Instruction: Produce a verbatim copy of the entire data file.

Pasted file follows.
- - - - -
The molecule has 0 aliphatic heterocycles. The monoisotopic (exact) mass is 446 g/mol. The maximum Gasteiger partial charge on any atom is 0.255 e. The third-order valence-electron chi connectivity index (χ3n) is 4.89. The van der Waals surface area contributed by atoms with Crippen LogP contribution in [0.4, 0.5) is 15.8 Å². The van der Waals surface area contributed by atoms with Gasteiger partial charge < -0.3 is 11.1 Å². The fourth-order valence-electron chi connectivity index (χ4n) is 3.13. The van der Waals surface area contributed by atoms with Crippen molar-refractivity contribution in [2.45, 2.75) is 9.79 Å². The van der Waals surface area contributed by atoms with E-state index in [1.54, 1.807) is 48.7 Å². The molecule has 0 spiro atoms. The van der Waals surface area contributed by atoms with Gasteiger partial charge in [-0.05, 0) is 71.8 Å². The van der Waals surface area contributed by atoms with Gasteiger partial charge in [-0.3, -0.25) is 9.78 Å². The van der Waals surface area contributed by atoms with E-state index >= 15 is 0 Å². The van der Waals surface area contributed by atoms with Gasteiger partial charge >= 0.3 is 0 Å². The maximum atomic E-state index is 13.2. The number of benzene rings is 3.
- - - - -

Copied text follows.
The molecule has 0 aliphatic heterocycles. The monoisotopic (exact) mass is 446 g/mol. The maximum Gasteiger partial charge on any atom is 0.255 e. The third-order valence-electron chi connectivity index (χ3n) is 4.89. The van der Waals surface area contributed by atoms with Crippen LogP contribution in [0.4, 0.5) is 15.8 Å². The van der Waals surface area contributed by atoms with Gasteiger partial charge < -0.3 is 11.1 Å². The fourth-order valence-electron chi connectivity index (χ4n) is 3.13. The van der Waals surface area contributed by atoms with Crippen molar-refractivity contribution in [2.45, 2.75) is 9.79 Å². The van der Waals surface area contributed by atoms with E-state index in [1.54, 1.807) is 48.7 Å². The molecule has 0 spiro atoms. The van der Waals surface area contributed by atoms with Gasteiger partial charge in [-0.05, 0) is 71.8 Å². The van der Waals surface area contributed by atoms with Gasteiger partial charge in [-0.3, -0.25) is 9.78 Å². The van der Waals surface area contributed by atoms with E-state index >= 15 is 0 Å². The van der Waals surface area contributed by atoms with Gasteiger partial charge >= 0.3 is 0 Å². The maximum atomic E-state index is 13.2. The number of benzene rings is 3.